Philip Lieberman
Hi Byron, I agree wholeheartedly about your position on PCI. Inherently it is band-aid on a gigantic open wound that needs a much stronger solutions. Outside of the United States, banks and credit card processors have implemented security measures such as smart credit cards and PIN generators for consumers. These measures make the recording of credit card information useless to hackers and criminals. Unfortunately the credit card industry here in the USA felt it was cheaper to force PCI on merchants and fine them for breaches instead. The idea of protecting personal sensitive data (such as driver license information and… Read more »
Jason Miller

This just shows how companies are accepting risk instead of mitigating it. The numbers in these reports are absolutely astounding.

Is this the case of too many companies who would rather pay the fine than implement security measures? In other words, they would rather pay the $500,000 fine than implement a $2,000,000 security rollout. Is the focus lost on consumer protection in lieu of the bottom line for board members?

One can only hope that PCI continues to grow beyond its current standards and will be addressed with stiffer penalties.

Jim Hurley
Most external auditors won’t laugh in public about PCI, but they don’t gush with praise about it either. We are likely have additional reports of organizations in compliance with PCI but that have suffered the loss or theft of customer data, credit card information included. The reasons for this include: 1)PCI is only a snapshot of the practices at the time of the assessment 2)PCI is an assessment, not an audit So what can you do if you have pass a PCI audit and want it to mean something? Avoid getting trapped by the chimera of checking off the PCI… Read more »
David Berman
To summarize comments presented by several others, PCI compliance can never be the goal of the organization but, compliance is an outcome of a sound security program that is periodically assessing the risk of all forms of internal and external data breaches. The PCI data security standard has heightened security awareness but, the council’s ongoing development of the standard is a clear signal that it can not be relied upon as an organizational framework for a complete network and data security program. Processes and systems need to be put in place that allows organizations to enforce both corporate and security… Read more »
Aaron Aubrecht
The PCI Data Security Standard is a great start in helping institutions ensure they take appropriate measures to protect customer information. However, for many organizations, PCI has become a classic case of confusing the means with the end. A holistic enterprise security program requires addressing four key elements: protecting the infrastructure, protecting the information, effective systems management, and developing and enforcing IT policies. On this last point, developing and enforcing IT policies, considerable research has been done that shows that companies with a structured governance approach – starting with a clear and well communicated set of security objectives, then leveraging… Read more »
Mandeep Khera
Hey Byron Great topic and nice coverage. It’s certainly got a lot of people’s attention. I have to agree with some of the comments above but disagree with some of the others. – First, PCI is a great step forward and yes it’s ambiguous and not perfect. But, I am attending the PCI council meeting this week and I am very pleased to see the council’s openness on receiving feedback so they can improve the standard. I think it’ll only get better. – Before PCI, most of the regulatory standards including GLBA, SOX, HIPAA, SB1386, AB 1950, etc. were even… Read more »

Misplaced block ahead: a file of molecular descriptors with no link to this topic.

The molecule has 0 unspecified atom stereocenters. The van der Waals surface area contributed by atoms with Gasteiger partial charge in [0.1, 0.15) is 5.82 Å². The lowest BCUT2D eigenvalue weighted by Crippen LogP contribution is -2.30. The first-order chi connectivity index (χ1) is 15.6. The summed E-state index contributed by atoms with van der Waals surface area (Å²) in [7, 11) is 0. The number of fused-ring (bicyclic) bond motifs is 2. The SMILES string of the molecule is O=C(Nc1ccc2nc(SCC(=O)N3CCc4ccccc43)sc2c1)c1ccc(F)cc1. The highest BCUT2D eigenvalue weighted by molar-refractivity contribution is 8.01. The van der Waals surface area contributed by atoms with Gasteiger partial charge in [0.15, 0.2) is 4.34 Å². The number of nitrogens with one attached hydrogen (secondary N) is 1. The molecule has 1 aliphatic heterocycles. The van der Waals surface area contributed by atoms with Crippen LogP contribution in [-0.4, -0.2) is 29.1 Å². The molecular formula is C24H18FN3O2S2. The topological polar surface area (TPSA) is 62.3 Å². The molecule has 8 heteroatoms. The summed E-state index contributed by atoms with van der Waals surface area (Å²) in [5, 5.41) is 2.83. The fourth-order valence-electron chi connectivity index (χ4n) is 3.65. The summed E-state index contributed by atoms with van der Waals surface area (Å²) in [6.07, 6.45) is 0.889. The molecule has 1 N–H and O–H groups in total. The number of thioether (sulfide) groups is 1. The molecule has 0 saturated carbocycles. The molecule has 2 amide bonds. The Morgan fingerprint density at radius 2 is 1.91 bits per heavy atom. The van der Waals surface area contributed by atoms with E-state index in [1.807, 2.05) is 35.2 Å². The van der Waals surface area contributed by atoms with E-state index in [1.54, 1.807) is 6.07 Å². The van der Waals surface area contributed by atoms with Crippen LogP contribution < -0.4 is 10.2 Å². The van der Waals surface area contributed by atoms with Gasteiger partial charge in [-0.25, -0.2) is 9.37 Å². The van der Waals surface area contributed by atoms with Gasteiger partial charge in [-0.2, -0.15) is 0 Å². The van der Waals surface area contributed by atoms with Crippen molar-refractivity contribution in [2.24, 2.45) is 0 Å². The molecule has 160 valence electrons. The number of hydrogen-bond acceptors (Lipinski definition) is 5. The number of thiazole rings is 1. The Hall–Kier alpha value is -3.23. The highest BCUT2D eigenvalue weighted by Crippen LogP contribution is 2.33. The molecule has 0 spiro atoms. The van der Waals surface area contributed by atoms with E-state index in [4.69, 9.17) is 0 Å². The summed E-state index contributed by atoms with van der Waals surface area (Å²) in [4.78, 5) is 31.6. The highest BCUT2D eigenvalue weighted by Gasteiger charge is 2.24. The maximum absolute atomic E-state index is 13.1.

Tim Brown
Byron – great article with frustrating ramifications. I think you’ve nailed two key issues: (1) for larger, more mature enterprises, PCI is not a complete security practice; and (2) for smaller companies, the risk (and impact) of a data breach is very much prevalent today and only going to get worse. For larger enterprises, I agree with Mr. Kramer that PCI is only about protecting what the credit card companies want to protect…it’s a watered down version of broader standards such as ISO 27002 for sure, but the good news is that any CIO/CTO can implement PCI without involving (and… Read more »
Eran Livne
Hey Byron Very interesting post. Forrester report from last year asked IT security organizations about the importance of different IT security issues, the report indicates that regulatory and compliance ranks in the 7th place (out of 11). I believe this finding is also aligned with this post statement. But even though most organizations consider the PCI 12 requirements as “checkboxes” that the IT is require to tick – PCI has a very positive impact on organizations security. One benefit of PCI for organizations is that PCI takes into consideration high and real security risks that are not always been viewed… Read more »

Here we are a year on after the original post. To be honest, PCI compliance has not really made the headlines in the UK.

Of course, the major bluechips have implemented
the standards are are compliant.

Getting the message accross to SME’s and small startups is like banging my head against a wall sometimes.

People don’t realise the implications non compliance would have on their business. Of course, once a breach occurs – its too late!